Despite the economic slowdown in China, growth in the Asian meetings and incentives market remains solid with strong inter-regional business. “The outlook is for growth in all regions especially for a number of our clients within APAC,” says BCD Meetings & Events strategic meetings manager, Chantal Challenger.

“We have just increased our headcount in APAC with another account manager now sitting in Hong Kong and are looking to grow our teams to facilitate the growing demands of these client accounts and their expectation of further aggressive growth and productivity within 2019.”

Established MICE destinations such as Thailand, Hong Kong and Singapore continue to be among the most popular for local and in-bound business, while emerging destinations such as Vietnam, Cambodia and Sri Lanka are attracting more incentives from European and international clients.

Clients based within Asia are willing to spend more, according Challenger, but continue to seek the best value for their dollar spend. “As well as suppliers becoming more competitive, clients have already done their research a lot of the time and know what incentives, benefits, discounts can be achieved by further negotiations and discussions with suppliers. Now more than ever, expectations are on the sourcing teams and event management teams to deliver,” she explains.

Other key challenges include short lead times and limited resources to support unique luxury events for larger groups. “While the demand is strong for luxury events, there is still a lot of work for luxury products (in Asia) to cater their product to larger audiences,” says Challenger. “Currently services and venues offered suit smaller groups under 100, however our challenge is to find the right venue, service, product offering, which can deliver the personalised service and key luxury experiences to larger groups.”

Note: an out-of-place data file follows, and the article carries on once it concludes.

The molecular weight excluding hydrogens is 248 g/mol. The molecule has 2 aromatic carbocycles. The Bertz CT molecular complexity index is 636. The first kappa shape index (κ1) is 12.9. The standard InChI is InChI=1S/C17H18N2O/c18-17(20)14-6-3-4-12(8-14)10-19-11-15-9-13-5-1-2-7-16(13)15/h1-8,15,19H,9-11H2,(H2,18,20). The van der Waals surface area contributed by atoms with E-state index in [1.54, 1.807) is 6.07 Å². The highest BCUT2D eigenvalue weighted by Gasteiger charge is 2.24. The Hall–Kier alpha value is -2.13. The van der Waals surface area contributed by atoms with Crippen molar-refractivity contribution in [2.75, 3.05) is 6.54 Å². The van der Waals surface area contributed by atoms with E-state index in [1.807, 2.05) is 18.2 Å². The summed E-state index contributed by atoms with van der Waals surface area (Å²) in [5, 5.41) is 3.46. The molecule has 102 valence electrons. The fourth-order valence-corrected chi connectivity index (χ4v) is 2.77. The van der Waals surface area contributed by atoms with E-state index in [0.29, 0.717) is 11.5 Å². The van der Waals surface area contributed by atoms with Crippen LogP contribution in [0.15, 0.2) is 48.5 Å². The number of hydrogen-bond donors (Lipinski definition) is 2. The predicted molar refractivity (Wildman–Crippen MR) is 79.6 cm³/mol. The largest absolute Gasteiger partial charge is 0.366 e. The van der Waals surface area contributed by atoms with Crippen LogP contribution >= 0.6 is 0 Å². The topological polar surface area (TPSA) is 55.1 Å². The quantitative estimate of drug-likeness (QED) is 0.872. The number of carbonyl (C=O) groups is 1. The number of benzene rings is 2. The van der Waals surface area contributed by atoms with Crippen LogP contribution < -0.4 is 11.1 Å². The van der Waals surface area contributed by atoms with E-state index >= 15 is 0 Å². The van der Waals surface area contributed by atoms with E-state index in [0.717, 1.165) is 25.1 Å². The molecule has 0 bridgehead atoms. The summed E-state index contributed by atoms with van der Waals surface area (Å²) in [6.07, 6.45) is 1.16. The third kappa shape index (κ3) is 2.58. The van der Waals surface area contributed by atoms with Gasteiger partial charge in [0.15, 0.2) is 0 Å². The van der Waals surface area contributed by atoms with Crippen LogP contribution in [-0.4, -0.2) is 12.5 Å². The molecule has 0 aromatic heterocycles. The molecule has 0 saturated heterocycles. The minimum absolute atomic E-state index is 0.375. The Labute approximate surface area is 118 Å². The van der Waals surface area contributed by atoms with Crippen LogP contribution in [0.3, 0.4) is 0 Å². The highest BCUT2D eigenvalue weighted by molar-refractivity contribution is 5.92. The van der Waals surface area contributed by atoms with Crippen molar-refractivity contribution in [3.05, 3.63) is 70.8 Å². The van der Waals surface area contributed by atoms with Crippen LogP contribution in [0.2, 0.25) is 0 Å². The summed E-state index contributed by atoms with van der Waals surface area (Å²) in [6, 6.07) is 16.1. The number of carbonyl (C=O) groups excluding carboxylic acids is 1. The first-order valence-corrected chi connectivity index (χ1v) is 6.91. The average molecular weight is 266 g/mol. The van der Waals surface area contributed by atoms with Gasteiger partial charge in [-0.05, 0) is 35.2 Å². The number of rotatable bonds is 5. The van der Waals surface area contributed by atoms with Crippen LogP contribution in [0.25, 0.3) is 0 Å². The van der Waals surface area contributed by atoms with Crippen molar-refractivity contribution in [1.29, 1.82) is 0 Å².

Although event budgets are largely flat in the US, Philip Cochrane, head of global business development at Destinations Inc believes they will “increase with higher company profits this year.”

In spite of the recent government shutdown, ongoing trade battle with China and stock market volatility, the US economy remains remarkably sturdy with strong jobs and manufacturing gains reported at the start of 2019. Both corporate and agency planners based in the US are positive about the potential for further growth in luxury events.

Joost de Meyer, chairman and CEO at First Incentive Travel, says: “You never know what will happen with politics and there are concerns that we may be due another recession. But I think we will see more growth this year and next, particularly in incentive travel as companies want to reward their employees.”

Director of incentive travel at beauty and cosmetics brand Mary Kay Corp, Steve Hodges agrees and says the increased interest in luxury events and incentives is being driven by “society moving from materialistic rewards to experience rewards”. However, he adds that extra attention is required now to ensure there is the best return possible attached to budgeted dollars. 

“You look more closely at your qualifier population to decide what motivates them. For example, some of our groups have basically the same population from year to year and they all know each other well but only see each other a few times a year,” he explains. “Rather than spend a lot of money on welcome evening entertainment, we use those funds elsewhere because at the welcome event, we know that networking and socialising is more important than being entertained.”

The US market is also experiencing short lead times, and as a result “many hotels are full in many destinations markets, so booking has been tough for groups. This means travel is up though which is good,” says Cochrane.

This feature is taken from our first annual trends report. You can download the full report here